For many years, golfers would choose between a mallet and a blade putter and pick the brand that they liked the best.
Not much more thought went into the type of putter, the hosel, the weighting, the grip, and more.
Only recently have golf putters and customization become more and more popular.
Today, golfers want to know the exact specifications of their putter so that they can ensure that it is a proper fit for their game.
One of those specifications that players are becoming increasingly interested in is the single bend vs. double bend putter.
If you have heard this terminology but are not exactly sure what the differences are, we have all the information you need.
Let’s take a look at the single bend vs. double bend putters.
Single Bend Vs. Double Bend Putters (What’s The Difference?)
The main difference between the single bend and the double bend putter is how the shaft is bent to allow for hand positioning at setup.
The single bend putter and the double bend putter are going to both be offset putters that place the putter head behind the hands.
With the putter head behind the hands, you will notice that you have an easier time squaring the clubface up at impact.
The single bend and the double bend putters are designed to help golfers who struggle with their ability to get the ball to roll consistently.
Most of the time, these putters are best for a straight back and straight through putting stroke, and you will see them mostly used in a mallet head putter.
When you compare the single bend to the double bend, you will notice that the performance is very similar.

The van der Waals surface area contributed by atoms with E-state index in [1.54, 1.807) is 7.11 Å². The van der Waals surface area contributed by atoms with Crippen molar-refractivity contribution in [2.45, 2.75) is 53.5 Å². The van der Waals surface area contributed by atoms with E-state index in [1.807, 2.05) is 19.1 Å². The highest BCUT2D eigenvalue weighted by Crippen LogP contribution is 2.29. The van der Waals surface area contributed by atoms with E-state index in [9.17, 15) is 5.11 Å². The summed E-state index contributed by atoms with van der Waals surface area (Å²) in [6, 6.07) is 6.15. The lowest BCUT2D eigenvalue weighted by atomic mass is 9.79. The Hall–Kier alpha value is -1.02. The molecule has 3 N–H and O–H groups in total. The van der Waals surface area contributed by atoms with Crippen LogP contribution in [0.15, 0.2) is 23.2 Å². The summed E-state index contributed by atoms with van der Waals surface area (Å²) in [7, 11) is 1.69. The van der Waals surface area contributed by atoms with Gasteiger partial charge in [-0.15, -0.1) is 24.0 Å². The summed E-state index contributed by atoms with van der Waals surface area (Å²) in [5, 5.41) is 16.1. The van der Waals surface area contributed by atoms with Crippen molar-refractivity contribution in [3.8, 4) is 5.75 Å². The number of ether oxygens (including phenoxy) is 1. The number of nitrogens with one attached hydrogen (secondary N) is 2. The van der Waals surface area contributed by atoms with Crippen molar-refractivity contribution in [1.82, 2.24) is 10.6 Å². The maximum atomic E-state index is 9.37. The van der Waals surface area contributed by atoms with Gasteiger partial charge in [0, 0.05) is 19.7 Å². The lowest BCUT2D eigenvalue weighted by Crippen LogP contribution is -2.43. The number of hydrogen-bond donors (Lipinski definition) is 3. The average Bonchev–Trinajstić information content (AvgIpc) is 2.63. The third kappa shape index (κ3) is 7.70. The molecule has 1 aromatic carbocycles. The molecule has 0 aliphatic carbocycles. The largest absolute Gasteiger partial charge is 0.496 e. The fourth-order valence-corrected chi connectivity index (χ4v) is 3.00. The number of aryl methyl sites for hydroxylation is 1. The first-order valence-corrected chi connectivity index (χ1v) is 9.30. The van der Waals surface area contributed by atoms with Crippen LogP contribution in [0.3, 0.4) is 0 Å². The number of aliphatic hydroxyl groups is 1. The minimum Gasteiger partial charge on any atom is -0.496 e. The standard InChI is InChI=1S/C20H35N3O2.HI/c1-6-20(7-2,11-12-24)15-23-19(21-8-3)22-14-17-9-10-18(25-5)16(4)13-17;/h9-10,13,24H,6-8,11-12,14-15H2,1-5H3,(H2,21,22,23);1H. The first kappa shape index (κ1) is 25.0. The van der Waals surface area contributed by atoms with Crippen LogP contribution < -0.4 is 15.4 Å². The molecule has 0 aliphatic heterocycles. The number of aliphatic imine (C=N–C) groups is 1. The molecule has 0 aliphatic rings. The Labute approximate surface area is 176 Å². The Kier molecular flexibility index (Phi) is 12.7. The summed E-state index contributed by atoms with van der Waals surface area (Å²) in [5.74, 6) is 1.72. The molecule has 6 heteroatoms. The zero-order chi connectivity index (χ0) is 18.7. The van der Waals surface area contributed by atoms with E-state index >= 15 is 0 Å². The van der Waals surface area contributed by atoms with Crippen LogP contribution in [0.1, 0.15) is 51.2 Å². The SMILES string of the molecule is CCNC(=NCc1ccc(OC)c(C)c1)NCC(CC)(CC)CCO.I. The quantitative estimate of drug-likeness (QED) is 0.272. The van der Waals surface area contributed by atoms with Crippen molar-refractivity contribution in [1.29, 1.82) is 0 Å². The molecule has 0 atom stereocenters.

However, with the difference in the look and the feel of these putters, one will probably appeal to you more than the other.
The differences in performance may not be enough to sell you, but there is so much in putting that deals with feel and precision that you must find a putter that suits your needs perfectly.
Let’s take a look at all the different ways that your shaft and hosel can meet in your putter.
Understanding these differences can help you find one that is suited specifically for your game.
Golf Putter Hosel Attachments (Which One Do I Need?)
As great as all of this golf putter customization can be, there are times when things can get a bit confusing as well.
When you see one putter head offered in several different combinations, it is hard for the average player to know exactly what they need.
Essentially, there is a hosel in most putters that will connect the shaft to the clubhead.
This connection is going to vary considerably from one manufacturer to another and from one putter to another.
The number of different hosel designs and shaft and putter head combinations has grown considerably in the last several years.
We have broken down the most common types of putter and shaft connections to help you decide on the one that works best for your game.
1. Center Shaft
The center shaft putters will connect to the putter head directly in the middle.
Most of the time, the putter head and shaft connect at the heel of the putter.
With the center shaft, the connection is directly in the center, and it makes putting quite a bit simpler.
Golfers can keep their putter heads balanced and stable through impact.
In addition, the center shaft putter seems easier to align.
Instead of having to hold the shaft and line up the center of the clubhead, you can line them all up together.
If you are a golfer who likes to think of your putting stroke as more of a pendulum style of motion, this putter would be a perfect option to consider.
As with all putter designs, there are always some negatives as well.
For instance, if you are a golfer ta swings with more of an arc style putting stroke, the center shafted putter doesn’t make much sense.
This putter will be difficult to swing open and shut, and therefore, it makes sense to keep it on the proper line as you swing.
If you are someone who keeps your putting stroke stable and wants stability at impact, the center shaft is the way to go.